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After cervical screening (a smear test), your sample of cervical cells is sent to a laboratory for testing. How your sample is tested depends on where you live in the UK. The types of testing are:
Our body is made up of cells – you can think of them as the building blocks of our body. Cytology is the study of individual cells in the body. In cervical screening, this means the sample of cervical cells taken during your test is looked at for changes.
If cell changes are found, what happens next depends on where you live:
If borderline or low-grade cell changes are found, the same sample is tested for high-risk HPV that causes most (99.7%) cervical cancers.
If high-grade cell changes are found, you are invited to colposcopy at your local hospital, where a specialist takes a closer look at your cervix.
If any kind of cell changes are found, the sample is not tested again and you are invited to colposcopy.
From September 2018, Wales started using HPV primary testing to test cervical screening samples (see below).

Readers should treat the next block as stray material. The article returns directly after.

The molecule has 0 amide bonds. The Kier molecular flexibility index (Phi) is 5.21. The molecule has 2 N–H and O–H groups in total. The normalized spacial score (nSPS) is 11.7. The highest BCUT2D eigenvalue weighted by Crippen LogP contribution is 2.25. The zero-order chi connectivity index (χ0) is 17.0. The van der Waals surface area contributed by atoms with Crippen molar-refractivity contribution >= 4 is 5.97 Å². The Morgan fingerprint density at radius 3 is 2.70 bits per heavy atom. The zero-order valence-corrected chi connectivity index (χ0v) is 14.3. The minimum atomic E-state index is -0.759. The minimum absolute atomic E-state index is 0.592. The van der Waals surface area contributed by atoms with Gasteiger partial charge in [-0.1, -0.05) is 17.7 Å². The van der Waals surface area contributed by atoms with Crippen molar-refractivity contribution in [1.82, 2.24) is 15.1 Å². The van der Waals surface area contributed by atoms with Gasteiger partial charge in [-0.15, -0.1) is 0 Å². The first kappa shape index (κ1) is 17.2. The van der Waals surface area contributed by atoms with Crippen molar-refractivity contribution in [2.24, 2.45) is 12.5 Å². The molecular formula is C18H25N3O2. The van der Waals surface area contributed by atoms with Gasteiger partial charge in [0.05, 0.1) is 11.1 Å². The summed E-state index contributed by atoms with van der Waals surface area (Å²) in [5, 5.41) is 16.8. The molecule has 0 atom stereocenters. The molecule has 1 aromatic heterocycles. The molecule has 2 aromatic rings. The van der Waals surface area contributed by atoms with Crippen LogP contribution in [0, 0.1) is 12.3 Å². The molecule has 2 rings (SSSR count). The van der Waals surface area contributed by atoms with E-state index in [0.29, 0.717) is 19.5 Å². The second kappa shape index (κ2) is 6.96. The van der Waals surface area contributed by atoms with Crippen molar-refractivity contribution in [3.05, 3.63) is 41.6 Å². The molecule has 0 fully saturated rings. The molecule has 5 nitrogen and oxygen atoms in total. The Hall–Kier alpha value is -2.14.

This is sometimes called HPV primary screening or HPV testing. It is a test that looks at your sample for high-risk HPV that can cause cervical cells to change (abnormal cells).
HPV primary testing helps identify who is more at risk of developing cell changes or cervical cancer.
If high-risk HPV is not found, your sample does not need to be looked at for cell changes, as it is very unlikely you have or will develop them.
If high-risk HPV is found, the same sample will be looked at for cell changes:
HPV primary testing started in Wales in September 2018. In the rest of the UK, it is starting:
Like all screening tests, HPV primary testing isn't 100% accurate. But the margin of error (between 5% and 10%) is small.